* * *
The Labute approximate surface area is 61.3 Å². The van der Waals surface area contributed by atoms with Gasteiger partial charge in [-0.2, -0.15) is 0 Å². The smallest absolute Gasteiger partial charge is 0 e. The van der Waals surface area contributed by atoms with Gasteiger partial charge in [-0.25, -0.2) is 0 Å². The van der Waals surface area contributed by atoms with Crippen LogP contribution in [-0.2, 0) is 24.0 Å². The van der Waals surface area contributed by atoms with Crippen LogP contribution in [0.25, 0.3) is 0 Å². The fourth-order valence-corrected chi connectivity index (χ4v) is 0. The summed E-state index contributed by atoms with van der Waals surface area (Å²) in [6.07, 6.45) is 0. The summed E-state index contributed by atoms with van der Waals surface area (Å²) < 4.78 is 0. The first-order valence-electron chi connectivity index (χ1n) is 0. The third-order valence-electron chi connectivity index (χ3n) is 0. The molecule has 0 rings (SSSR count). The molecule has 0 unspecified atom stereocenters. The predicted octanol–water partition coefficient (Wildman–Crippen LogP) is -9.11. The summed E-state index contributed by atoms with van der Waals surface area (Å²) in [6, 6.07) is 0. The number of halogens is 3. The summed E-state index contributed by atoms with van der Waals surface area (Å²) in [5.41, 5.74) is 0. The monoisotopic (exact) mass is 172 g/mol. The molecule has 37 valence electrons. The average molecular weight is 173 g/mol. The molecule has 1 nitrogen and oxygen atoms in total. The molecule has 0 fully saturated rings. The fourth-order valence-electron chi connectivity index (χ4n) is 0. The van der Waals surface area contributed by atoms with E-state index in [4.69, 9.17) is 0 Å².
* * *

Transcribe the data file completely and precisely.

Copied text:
The Labute approximate surface area is 61.3 Å². The van der Waals surface area contributed by atoms with Gasteiger partial charge in [-0.2, -0.15) is 0 Å². The smallest absolute Gasteiger partial charge is 0 e. The van der Waals surface area contributed by atoms with Gasteiger partial charge in [-0.25, -0.2) is 0 Å². The van der Waals surface area contributed by atoms with Crippen LogP contribution in [-0.2, 0) is 24.0 Å². The van der Waals surface area contributed by atoms with Crippen LogP contribution in [0.25, 0.3) is 0 Å². The fourth-order valence-corrected chi connectivity index (χ4v) is 0. The summed E-state index contributed by atoms with van der Waals surface area (Å²) in [6.07, 6.45) is 0. The summed E-state index contributed by atoms with van der Waals surface area (Å²) < 4.78 is 0. The first-order valence-electron chi connectivity index (χ1n) is 0. The third-order valence-electron chi connectivity index (χ3n) is 0. The molecule has 0 rings (SSSR count). The molecule has 0 unspecified atom stereocenters. The predicted octanol–water partition coefficient (Wildman–Crippen LogP) is -9.11. The summed E-state index contributed by atoms with van der Waals surface area (Å²) in [6, 6.07) is 0. The number of halogens is 3. The summed E-state index contributed by atoms with van der Waals surface area (Å²) in [5.41, 5.74) is 0. The monoisotopic (exact) mass is 172 g/mol. The molecule has 37 valence electrons. The average molecular weight is 173 g/mol. The molecule has 1 nitrogen and oxygen atoms in total. The molecule has 0 fully saturated rings. The fourth-order valence-electron chi connectivity index (χ4n) is 0. The van der Waals surface area contributed by atoms with E-state index in [4.69, 9.17) is 0 Å².